Legislature gets closer to solving fiscal gap


The Senate and House Conference Committee today is considering a new version of Senate Bill 26 that is a potential compromise to resolving the state’s fiscal problems.

The draft is the result of ongoing negotiations between the House and the Senate to bridge differences in their versions of SB 26, which creates an endowment model for the Permanent Fund, and a structured draw that will cover 80 percent of the State’s current deficit.

The draft limits the amount of money the Legislature may withdraw from the Permanent Fund’s Earnings Reserve Account each year.

“The structured draw in the bill will support the Alaska Permanent Fund Corporation in making prudent investment decisions, providing the necessary tools to maintain a healthy fund and dividend program. The draft does not address how the money will be spent and does not change existing law governing the dividend,” according to a statement from the Senate Majority Press Office.

The conference committee draft:

  • Limits, for three years, an annual draw the Permanent Fund Corporation has testified is sustainable – 5.25 percent (effective rate of 4.35 percent in 2019) of the five-year rolling average of Permanent Fund’s value. After three years, the draw decreases to 5 percent;
  • Removes the statutory split and annual dividend amount in previous versions of SB 26;
  • Maintains the statutory dividend calculation in existing law;
  • Conforms statute to a recent Alaska Supreme Court decision.

“Transitioning to a structured, rules-based withdrawal mechanism to allow some Permanent Fund earnings to help support state government and essential services is widely acknowledged to be the single most important action we can take to resolve our state fiscal problems,” said Sen. Anna MacKinnon. “This action alone will solve more than 80 percent of our deficit.”

Rep. Neal Foster commented, “This work draft does not change, in any way, the existing law governing the Permanent Fund dividend. The bill focuses instead on one key change: using an endowment model to protect the Permanent Fund and future dividends.”


  1. Sorry, but this is bi-partisan dishonesty. I guess it’s the best we can do given the people we have however.

  2. Perhaps it would be fairer for me to say that given the lack of leadership, and the wholesale dishonesty coming from the Governor and Lt. Governor this is the best that can be done by 60 diverse Legislators.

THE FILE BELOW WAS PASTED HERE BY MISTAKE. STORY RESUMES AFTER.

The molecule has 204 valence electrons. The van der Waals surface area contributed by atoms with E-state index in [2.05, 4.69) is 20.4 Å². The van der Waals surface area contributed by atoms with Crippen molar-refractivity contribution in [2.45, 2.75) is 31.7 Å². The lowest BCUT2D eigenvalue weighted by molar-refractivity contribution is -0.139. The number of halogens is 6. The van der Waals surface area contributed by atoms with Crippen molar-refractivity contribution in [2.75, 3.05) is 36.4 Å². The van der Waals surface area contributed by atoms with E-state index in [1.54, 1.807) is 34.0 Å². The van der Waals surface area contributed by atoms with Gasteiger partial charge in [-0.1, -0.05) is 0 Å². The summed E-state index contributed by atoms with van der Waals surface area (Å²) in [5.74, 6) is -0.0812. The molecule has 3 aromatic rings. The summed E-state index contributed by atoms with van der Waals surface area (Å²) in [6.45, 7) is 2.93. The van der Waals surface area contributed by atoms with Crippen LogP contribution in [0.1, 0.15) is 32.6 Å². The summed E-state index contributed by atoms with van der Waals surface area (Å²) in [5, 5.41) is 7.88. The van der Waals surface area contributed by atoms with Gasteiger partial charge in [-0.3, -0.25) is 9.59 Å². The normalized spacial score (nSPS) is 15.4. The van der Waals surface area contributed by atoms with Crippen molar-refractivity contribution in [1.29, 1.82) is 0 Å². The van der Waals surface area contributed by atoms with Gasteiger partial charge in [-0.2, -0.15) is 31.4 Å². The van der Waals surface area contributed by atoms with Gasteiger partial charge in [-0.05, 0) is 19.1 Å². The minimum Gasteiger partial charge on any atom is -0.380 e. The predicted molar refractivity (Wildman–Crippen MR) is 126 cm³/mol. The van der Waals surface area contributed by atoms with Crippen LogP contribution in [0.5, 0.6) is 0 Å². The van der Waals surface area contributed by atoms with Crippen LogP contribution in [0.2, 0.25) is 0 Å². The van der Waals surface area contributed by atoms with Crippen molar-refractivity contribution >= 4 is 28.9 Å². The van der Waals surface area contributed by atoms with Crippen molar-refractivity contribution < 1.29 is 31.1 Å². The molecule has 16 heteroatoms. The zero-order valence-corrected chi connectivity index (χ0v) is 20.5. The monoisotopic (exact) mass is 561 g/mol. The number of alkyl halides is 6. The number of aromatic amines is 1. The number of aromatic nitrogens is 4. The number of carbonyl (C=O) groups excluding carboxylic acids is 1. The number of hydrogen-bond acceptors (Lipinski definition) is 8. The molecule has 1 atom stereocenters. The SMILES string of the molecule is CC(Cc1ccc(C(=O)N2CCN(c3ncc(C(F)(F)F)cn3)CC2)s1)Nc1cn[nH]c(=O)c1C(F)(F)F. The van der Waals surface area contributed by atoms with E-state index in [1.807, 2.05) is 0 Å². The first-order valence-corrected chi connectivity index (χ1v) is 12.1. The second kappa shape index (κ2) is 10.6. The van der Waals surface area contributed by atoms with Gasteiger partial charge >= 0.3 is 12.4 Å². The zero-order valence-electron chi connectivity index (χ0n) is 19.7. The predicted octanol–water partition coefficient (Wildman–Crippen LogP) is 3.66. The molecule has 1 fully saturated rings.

3. First, AS 37.13.14 states “… distribution equals 21 percent of the NET INCOME of the fund for the last five fiscal years, including the fiscal year just ended.” The only averaging occurs in the inflation proofing.

    The SB 26 (or whatever) now states MAY distribute … Section 37.13.145 (Disposition of income) states “…the corporation SHALL transfer from the earnings reserve account to the dividend fund established under AS 43.23.045, 50 percent of the income available for distribution under AS 37.13.140.”

    So, they aren’t going to change existing statute, they’re just going to Not Withstanding and ignore existing law. Alaskans have GOT to have this NOT WITHSTANDING clause removed from statute. It is being used by the Legislature, our Assemblies and our City Councils to abrogate existing codes, statutes … LAWS.

  4. p.s. – there’s no fiscal crisis – there’s a SPENDING crisis in Alaska’s government.

  5. The Legislature (this one in particular) is no closer to “Solving the Budget Gap” than they were when they gaveled in the first day back in January 2017. All they’ve done is taken money from Alaskans, without giving Alaskans the opportunity to vote on whether or not they wanted to give it, to continue to pay for a budget that remains, at its base, unsustainable.

    When an article comes out that describes how the Legislature and GOV have made real, sustainable, and measurable cuts to the Operating Budget (and I’m talking about ALL pots of money, not just the Unrestricted General Fund), then we will be moving in the right direction.

    It stands today, exactly as it did in 2016 when the GOV unilaterally withheld 1/2 of every Alaskan’s Dividend, and as Beth Fread correctly pointed out, the State has a spending crisis, not a revenue crisis.

  6. This legislature has made a mockery of representative government. We are overlorded by a select few, and it is apparent this select few serve a select few. We have a systemic flaw in Juneau and unless this is addressed, we will have business as usual which means more government and less PFD.

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